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0000017b-652b-d50a-a3ff-f7efb02e0000KPCW's COVID-19 news coverage for Summit County and Wasatch County, Utah. 0000017b-652b-d50a-a3ff-f7efb02f0000You can also visit the Utah Department of Health, U.S. Centers for Disease Control and Prevention and World Health Organization websites for additional information.

Summit County Health Department Prepared For Coronavirus

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So far, no cases of the COVID-19 coronavirus have reached Utah, although some Utahns have contracted the virus while abroad.

While the COVID-19 coronavirus has just a two-percent mortality rate, according to the Utah Department of Health, it is also spread more easily than other iterations of the virus such as the more fatal 2003 SARS coronavirus.

The developments in the recent international pandemic has Wasatch Back health departments on alert. The area is of course a destination for travelers from across the globe, and many residents of Summit and Wasatch counties also travel internationally themselves.

Summit County Health Nursing Director Carolyn Rose says the United States Center for Disease Control and prevention has good protocols in place for preventing the spread of disease in the U.S.

“They test people or screen people when they're coming in on flights through the 11 airports that have those screenings from certain countries,” Rose explained. “Then we get a line listing of anybody that might need follow up with any kind of symptoms of coronavirus. Each of the local health departments in Utah will then contact the people on the list to find out if they need to be considered a person under investigation or if they need to be followed. Just to make sure that they know that we're here for them, if they have any symptoms. So far none of that has happened. We've not had any positive cases at all in Utah. We've had some of those travelers through the Summit County Health Department and none of them needed any kind of monitoring at all.”

Rose says the Summit County Health Department is following the CDC recommendations that residents limit nonessential travel to areas most highly impacted by the virus including China and South Korea. Level two alert countries have less risk, but limiting nonessential travel to those nations including Japan, Italy and Iran is recommended as well. Rose says that all eventual testing for the virus in Utah will be done at the state level.

“We still won't be testing mass amounts of people. It will still go through an algorithm of where have you been, who have you been around, and what are your symptoms, before their tested,” Rose continued. “There's a lot of illness going around right now, and we've had a lot of calls. Concerned people, which is really nice, they say, ‘well I traveled here’ or, ‘I traveled from there do I need to be tested, because I don't want to spread it.’ And that's really nice. I'm glad that people are at least thinking about it.”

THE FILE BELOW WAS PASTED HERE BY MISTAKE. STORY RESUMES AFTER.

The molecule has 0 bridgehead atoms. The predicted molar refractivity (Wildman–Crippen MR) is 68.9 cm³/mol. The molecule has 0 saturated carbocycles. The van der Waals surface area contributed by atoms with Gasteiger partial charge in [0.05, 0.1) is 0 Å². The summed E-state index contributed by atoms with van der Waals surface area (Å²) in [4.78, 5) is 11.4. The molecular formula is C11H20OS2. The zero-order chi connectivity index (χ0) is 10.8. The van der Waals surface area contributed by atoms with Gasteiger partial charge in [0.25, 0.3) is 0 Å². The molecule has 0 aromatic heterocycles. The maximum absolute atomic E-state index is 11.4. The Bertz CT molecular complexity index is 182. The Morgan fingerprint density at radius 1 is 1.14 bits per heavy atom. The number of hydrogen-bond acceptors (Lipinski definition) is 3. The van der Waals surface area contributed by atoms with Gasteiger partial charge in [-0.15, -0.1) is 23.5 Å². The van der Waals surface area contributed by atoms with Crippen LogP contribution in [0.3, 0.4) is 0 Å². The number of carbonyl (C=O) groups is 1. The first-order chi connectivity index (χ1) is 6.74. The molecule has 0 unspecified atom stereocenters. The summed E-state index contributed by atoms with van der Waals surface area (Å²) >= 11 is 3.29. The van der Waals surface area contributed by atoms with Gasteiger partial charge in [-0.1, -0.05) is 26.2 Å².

The virus is spread through those in close contact within about six feet from an infected individual. Mainly spread via respiratory droplets produced when an infected person coughs or sneezes, COVID-19 can also be spread by touching a surface that has the virus on it. Although information is still being gathered early signs show that the virus might pose less risk to children than it will to older individuals and those with underlying diseases.

If someone believes they have the virus they are encouraged to call their health care provider and their local health department. The incubation period for COVID-19 is 14 days, meaning if someone is exposed to the virus, they are quarantined for two weeks and if they show no symptoms after that time period, they are presumed to have not contracted the disease. If someone were to contract Coronavirus within Summit County, Rose says the department would closely monitor that case.

"Probably self-isolation and taking your temperature a couple of times a day, but we'll see what happens,” Rose said. “It could just kind of go away and that would be lovely for everyone.”

Rose says they’re hearing a lot of questions of what you can do if you get the coronavirus.

“Well, right now? Nothing, because there's no treatment for it,” Rose explained. “It's fluids, aspirin, Tylenol for aches/pains/ fever. It's the same as it is with any of the other viruses. There's not a vaccine available as yet.”

Of course, the vast majority of people who have contracted coronavirus have lived, including a Tooele, Utah couple who are on their way back to the state and pose no risk of spreading the virus. Rose encourages residents to take what they’re hearing on international news with a grain of salt.

“Look at the valid data that's out there and that would be on the Utah Department of Health, the CDC's website and also the World Health Organization,” Rose continued. “All of these are going to give you factual data. There's going to be a lot of hearsay, just like there is with anything new that comes up. So just be careful what you're listening to and go to those websites to verify your information before you get panicked.”

Summit County Health Department

Utah Department of Health

US Center for Disease Control and Prevention

World Health Organization

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